A Generation of Public Service
Looking back on years gone-by, we often remember the people we met, places we visited and those with whom we worked especially in a voluntary or elected role.
On Friday morning we heard of the passing of former Claremont Councillor Sydney Cooper. The genuine sadness on the faces of those who knew Sydney was testament to his reputation for hard work, his capabilities and record of public service spanning decades.
For me, as a hopeful councillor, Sydney’s example is one that inspires; he was fearless, a good leader with high standards and always ready to help others.
Like many of his wartime generation he possessed a strong sense of duty to his neighbourhood, he took pride in his work and strived to build a better future for all, especially for future generations. All this was during time of post war rebuilding, a time of national shortages, industrial decline and unrest; a real austerity not the overblown use of the word we have now.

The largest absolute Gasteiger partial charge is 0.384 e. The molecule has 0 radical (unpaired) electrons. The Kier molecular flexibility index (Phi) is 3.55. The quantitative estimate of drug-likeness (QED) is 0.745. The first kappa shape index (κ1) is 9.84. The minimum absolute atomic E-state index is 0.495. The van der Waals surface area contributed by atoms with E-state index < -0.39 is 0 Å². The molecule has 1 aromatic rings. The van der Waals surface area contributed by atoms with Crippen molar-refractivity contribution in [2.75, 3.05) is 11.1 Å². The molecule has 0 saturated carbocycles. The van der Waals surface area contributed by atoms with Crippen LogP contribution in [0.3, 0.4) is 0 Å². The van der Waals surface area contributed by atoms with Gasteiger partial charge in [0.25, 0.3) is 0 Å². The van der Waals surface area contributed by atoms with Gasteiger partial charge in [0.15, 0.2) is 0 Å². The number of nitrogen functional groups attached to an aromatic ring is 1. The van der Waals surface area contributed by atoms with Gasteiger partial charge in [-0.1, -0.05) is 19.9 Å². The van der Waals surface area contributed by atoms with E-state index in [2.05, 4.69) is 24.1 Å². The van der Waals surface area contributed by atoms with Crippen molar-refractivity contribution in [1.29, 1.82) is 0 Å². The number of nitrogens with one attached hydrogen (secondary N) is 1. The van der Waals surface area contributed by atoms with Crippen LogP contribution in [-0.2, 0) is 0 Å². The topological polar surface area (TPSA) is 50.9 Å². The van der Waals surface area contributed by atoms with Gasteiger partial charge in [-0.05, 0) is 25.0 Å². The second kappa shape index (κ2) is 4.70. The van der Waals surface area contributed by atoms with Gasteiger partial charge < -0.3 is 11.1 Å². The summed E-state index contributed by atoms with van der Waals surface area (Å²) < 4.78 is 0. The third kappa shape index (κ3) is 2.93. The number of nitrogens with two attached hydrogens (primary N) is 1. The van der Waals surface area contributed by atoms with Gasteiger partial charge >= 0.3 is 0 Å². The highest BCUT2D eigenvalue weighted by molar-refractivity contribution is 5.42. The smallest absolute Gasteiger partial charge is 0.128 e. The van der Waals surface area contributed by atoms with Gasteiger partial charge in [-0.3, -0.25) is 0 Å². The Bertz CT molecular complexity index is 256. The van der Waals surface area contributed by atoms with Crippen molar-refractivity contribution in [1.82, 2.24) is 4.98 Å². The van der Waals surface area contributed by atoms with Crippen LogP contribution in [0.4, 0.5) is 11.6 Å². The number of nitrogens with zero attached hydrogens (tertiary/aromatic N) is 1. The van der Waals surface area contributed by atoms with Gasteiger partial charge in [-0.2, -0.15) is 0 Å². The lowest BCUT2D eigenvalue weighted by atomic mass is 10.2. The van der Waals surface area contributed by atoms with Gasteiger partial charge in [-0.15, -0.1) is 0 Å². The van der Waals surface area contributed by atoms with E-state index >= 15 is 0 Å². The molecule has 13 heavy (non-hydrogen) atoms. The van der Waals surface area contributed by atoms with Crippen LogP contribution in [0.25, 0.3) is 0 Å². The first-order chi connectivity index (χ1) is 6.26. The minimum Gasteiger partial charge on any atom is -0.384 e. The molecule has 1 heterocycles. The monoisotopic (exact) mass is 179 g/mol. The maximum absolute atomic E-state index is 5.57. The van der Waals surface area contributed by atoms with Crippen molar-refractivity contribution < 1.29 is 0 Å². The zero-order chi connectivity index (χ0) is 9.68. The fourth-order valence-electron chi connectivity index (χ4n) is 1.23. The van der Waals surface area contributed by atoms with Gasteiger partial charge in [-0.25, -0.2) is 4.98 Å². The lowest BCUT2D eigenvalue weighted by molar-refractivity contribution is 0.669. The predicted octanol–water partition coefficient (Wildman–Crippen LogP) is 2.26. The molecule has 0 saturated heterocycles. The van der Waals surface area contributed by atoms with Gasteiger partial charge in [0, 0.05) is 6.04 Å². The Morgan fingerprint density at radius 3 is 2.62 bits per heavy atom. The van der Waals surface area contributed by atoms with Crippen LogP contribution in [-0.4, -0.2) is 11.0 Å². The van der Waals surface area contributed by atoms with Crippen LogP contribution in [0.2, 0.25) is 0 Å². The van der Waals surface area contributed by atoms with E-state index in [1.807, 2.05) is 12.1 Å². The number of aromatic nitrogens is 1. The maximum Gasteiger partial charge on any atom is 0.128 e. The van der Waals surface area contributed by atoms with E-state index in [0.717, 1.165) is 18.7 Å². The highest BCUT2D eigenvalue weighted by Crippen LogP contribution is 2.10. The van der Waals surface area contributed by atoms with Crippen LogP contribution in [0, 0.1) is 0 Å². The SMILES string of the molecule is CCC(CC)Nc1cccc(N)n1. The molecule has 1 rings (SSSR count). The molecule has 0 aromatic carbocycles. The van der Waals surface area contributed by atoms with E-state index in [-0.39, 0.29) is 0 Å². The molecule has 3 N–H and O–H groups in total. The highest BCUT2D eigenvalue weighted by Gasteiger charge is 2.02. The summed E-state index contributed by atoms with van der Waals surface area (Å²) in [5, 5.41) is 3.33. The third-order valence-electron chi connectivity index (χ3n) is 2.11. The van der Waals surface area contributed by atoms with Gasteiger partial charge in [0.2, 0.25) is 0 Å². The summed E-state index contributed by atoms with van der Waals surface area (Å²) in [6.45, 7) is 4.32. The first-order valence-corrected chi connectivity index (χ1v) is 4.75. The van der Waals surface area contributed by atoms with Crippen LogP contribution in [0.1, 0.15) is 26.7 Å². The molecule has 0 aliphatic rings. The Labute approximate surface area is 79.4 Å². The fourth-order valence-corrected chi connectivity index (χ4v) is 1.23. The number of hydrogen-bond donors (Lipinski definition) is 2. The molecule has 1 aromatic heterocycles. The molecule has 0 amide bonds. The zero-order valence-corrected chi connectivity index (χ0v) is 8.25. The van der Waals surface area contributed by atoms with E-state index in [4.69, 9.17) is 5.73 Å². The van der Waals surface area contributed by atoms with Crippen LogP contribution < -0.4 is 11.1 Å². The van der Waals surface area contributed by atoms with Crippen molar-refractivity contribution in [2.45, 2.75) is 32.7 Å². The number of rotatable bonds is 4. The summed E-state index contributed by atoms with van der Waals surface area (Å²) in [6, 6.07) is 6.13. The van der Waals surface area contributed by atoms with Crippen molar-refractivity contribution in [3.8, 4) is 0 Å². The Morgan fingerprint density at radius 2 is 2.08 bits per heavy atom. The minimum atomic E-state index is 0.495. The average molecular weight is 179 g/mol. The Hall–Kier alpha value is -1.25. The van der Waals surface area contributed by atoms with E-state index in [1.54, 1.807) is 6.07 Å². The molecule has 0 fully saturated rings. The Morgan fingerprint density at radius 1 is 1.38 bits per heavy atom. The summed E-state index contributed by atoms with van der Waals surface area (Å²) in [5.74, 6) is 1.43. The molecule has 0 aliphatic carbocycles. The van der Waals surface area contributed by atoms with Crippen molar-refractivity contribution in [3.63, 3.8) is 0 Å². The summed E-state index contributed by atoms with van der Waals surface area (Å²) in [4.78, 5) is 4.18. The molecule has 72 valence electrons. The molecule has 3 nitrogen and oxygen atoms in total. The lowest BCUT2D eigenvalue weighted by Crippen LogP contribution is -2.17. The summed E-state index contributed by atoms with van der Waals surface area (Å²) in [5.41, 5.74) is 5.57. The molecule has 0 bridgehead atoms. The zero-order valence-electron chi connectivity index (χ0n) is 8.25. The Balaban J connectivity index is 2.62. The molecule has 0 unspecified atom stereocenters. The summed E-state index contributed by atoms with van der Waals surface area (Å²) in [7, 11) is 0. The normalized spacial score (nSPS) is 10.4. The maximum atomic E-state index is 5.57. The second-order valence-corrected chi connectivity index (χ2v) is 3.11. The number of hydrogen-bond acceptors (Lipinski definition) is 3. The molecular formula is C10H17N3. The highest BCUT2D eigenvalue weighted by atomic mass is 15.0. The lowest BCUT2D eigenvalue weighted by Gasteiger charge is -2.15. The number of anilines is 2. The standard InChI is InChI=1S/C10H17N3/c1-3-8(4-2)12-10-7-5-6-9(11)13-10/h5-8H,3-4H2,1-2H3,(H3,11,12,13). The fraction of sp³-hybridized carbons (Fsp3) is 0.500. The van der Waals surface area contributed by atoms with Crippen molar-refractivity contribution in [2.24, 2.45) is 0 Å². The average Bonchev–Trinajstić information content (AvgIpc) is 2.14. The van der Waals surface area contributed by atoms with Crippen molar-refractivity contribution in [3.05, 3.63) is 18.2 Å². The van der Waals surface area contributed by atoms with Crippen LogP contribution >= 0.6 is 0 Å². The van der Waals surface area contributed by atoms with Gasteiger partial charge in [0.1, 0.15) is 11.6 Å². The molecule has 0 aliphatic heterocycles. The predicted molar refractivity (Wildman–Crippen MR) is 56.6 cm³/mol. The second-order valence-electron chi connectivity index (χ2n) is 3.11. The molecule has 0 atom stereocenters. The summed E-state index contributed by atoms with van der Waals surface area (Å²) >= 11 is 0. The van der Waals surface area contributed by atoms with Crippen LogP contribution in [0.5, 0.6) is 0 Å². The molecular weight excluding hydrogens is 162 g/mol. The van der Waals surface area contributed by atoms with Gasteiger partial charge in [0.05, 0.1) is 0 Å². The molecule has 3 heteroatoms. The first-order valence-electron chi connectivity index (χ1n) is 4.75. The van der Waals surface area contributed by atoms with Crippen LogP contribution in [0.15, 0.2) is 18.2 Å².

Sydney maintained a keen interest in local politics and Salford Conservatives, always taking press clippings and discussing issues with visitors. He was a life-long committed Conservative. Colleagues who kept in touch with him throughout his long illness tell me he was pleased with the resurgence of Conservative support in Salford and with the growing membership across the city.
I am sure if he had been able he would have been out leading the campaign in Claremont and with us all at the count on 7th May.
Salford has lost a faithful public servant.
Chair, Salford Conservatives